Informing the design of Integrating Data Software in Critical Care: A Systematic Review of the Impact on Clinician Performance and Meta-Analysis
CCCF ePoster library. Lin Y. Oct 28, 2015; 117366; P109 Disclosure(s): Natural Sciences and Engineering Research Council (NSERC) of Canada, CREATE Academic Rehabilitation Engineering (CARE) training program, Barbara and Frank Milligan’s support of biomedical engineering research through their graduate Fellowship, and the Canadian Institutes of Health Research’s Healthcare, Technology and Place (HCTP) strategic initiative.
Ying Ling Lin
Ying Ling Lin
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Abstract
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P109


Topic: Systematic Review/Meta-analysis


Informing the design of Integrating Data Software in Critical Care: A Systematic Review of the Impact on Clinician Performance and Meta-Analysis



Ying Ling Lin, L. Kolodzey, C. Nickel, P. Trbovich, A. Guerguerian

Interdepartmental Division of Critical Care Medicine, Hospital for Sick Children, Toronto, Canada | Institute of Biomaterials and Biomedical Engineering, University of Toronto, Toronto, Canada | Learning Institute, Hospital for Sick Children, Toronto, Canada | Institute of Biomaterials and Biomedical Engineering, University of Toronto, Toronto, Canada | Interdepartmental Division of Critical Care Medicine, Hospital for Sick Children, Toronto, Canada

Introduction:

In the modern technology-driven intensive care unit (ICU), the complex critically-ill patient easily generates over a thousand individual data points on a daily basis. In addition to clinical notes, medical images, and laboratory test results, ICU clinicians interpret immense arrays of continuous monitoring data generated by technological devices throughout the clinical environment, potentially resulting in the experience of information overload. This problem of overwhelming continuous monitoring data may be solved through software that integrates this data and displays it on a single screen. We propose a global review of studies related to different steps of the user-centred design cycle and divide these into two parts to answer two distinct questions.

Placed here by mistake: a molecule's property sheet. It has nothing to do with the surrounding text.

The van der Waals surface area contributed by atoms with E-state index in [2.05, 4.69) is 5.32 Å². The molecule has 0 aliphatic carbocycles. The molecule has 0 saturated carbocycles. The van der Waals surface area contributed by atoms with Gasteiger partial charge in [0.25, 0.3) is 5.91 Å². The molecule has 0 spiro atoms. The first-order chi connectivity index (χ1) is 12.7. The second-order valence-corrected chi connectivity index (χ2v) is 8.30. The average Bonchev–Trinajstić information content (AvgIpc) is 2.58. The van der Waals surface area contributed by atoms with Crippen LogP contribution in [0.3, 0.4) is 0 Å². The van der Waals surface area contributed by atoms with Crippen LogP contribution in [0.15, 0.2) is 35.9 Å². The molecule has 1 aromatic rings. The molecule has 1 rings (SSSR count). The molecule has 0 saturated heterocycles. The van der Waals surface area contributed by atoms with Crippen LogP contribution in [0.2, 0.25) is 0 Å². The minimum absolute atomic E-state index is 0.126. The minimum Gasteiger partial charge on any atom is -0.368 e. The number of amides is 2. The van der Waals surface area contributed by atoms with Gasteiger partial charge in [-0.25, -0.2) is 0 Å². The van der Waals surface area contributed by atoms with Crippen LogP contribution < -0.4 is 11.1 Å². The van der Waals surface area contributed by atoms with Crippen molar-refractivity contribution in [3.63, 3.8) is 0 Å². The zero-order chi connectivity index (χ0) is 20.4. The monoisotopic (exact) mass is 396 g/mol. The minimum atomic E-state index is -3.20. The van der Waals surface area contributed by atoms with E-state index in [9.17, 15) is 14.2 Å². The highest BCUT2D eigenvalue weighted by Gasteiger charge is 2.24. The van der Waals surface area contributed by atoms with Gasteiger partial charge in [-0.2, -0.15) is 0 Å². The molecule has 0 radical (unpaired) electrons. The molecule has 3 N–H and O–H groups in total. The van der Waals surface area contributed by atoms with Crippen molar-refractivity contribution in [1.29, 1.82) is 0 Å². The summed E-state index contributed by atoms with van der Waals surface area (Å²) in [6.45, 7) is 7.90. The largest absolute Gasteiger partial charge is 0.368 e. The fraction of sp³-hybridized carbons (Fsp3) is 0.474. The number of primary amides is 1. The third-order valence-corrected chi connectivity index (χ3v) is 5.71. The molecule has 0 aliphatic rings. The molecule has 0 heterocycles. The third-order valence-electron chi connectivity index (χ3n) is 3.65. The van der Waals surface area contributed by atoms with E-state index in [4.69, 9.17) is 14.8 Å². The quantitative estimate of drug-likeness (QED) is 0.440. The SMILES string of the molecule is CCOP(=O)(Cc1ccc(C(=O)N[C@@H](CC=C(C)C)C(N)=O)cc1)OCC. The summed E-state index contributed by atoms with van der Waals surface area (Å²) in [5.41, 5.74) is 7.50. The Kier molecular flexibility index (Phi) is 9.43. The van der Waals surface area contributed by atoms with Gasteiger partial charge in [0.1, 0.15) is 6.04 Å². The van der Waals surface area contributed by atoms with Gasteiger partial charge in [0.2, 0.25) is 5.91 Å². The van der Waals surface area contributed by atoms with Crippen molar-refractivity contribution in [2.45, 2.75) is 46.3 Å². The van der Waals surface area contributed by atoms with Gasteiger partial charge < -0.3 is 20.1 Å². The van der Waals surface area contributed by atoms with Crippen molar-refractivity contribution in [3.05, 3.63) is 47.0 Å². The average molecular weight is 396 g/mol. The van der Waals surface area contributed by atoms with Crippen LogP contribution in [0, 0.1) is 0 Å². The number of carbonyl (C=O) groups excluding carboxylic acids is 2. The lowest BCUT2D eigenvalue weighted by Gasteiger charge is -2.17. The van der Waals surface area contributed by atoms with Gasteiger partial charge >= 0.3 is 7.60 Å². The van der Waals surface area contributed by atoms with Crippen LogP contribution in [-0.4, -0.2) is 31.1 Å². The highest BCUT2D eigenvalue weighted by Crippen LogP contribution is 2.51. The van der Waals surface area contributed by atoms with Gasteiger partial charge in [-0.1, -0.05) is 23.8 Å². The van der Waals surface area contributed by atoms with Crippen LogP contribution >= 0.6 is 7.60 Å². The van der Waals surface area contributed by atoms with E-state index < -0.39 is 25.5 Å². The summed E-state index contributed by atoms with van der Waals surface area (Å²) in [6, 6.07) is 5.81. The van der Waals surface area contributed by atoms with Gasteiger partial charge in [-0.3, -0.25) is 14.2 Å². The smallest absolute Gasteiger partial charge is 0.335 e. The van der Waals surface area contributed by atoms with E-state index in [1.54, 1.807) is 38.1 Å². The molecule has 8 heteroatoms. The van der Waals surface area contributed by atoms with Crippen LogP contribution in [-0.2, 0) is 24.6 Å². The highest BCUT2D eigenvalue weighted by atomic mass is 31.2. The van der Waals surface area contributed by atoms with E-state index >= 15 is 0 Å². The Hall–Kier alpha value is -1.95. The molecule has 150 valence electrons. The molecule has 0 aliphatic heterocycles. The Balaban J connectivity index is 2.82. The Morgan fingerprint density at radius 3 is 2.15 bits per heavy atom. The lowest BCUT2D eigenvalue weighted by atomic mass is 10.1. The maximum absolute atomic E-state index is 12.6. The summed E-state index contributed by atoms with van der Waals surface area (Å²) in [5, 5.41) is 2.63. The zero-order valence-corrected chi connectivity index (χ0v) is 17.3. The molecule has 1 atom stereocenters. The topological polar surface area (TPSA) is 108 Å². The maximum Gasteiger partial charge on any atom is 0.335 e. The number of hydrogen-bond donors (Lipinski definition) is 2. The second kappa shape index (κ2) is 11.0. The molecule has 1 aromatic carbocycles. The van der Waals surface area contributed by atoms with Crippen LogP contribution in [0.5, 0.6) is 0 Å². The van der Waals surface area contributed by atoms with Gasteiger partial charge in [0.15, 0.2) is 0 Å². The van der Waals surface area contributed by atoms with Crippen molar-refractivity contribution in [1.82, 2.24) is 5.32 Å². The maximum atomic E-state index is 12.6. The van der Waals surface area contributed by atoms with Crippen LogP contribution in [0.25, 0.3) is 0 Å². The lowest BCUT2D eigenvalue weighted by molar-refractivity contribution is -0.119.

Objectives:

In Part 2 of the systematic review, we focus on the quantitative studies that measure change in clinician performance resulting from the use of displays that integrate data from continuous monitoring technologies. This part aims to answer the following research question: In critical care, does technology for integration and visualization of continuous monitoring data support clinicians in their decision-making?



Methods:

In the present systematic review, guided by the Preferred Reporting Items for Systematic Reviews (PRISMA) statement, we report the current human factors studies which are user-driven, rather than technology-driven, to inform the context of use and interface design of integrating data displays, while also evaluating the impact of these displays on clinical performance.

The systematic search of the literature was conducted in five databases: three medical (Ovid, Embase, CCRCT), one engineering (Web of Science), and one psychology (PsycINFO), from January 2000 to May 2014.

Two tools were modified from health informatics and human factors research and were successfully applied to this review’s studies. Specifically, the first tool reported study completeness, and the second tool, a modified QUality ASessment Informatics Instrument (QUASII), assessed quality.



Results:

The systematic search returned a total of 6111 articles with 20 articles matching the relevance criteria. A second screening of references from these 20 articles yielded a further four relevant articles. From the total of 24 articles, 17 studies, with quantitative components, were found to inform this question and were compared for completeness and quality. These studies were evaluated for study compleness and quality using the previously described tools, a 90% or above agreement was found. A meta-analysis technique combined cognitive load measurements from studies using the validated NASA-TLX instrument.



Conclusion:

This systematic review of human factors studies, of both qualitative and quantitative nature, is the first of its kind. The review highlights the variety of integrating technologies, comparator, study designs, clinician-participants and settings. In addition, as a proof-of-concept, the use of meta-analysis was successful applied to studies for which the raw data was provided by study authors and shows the need of using validated tools to draw conclusions from the body of knowledge and advances human factors studies to inform design of clinical information systems as a whole.



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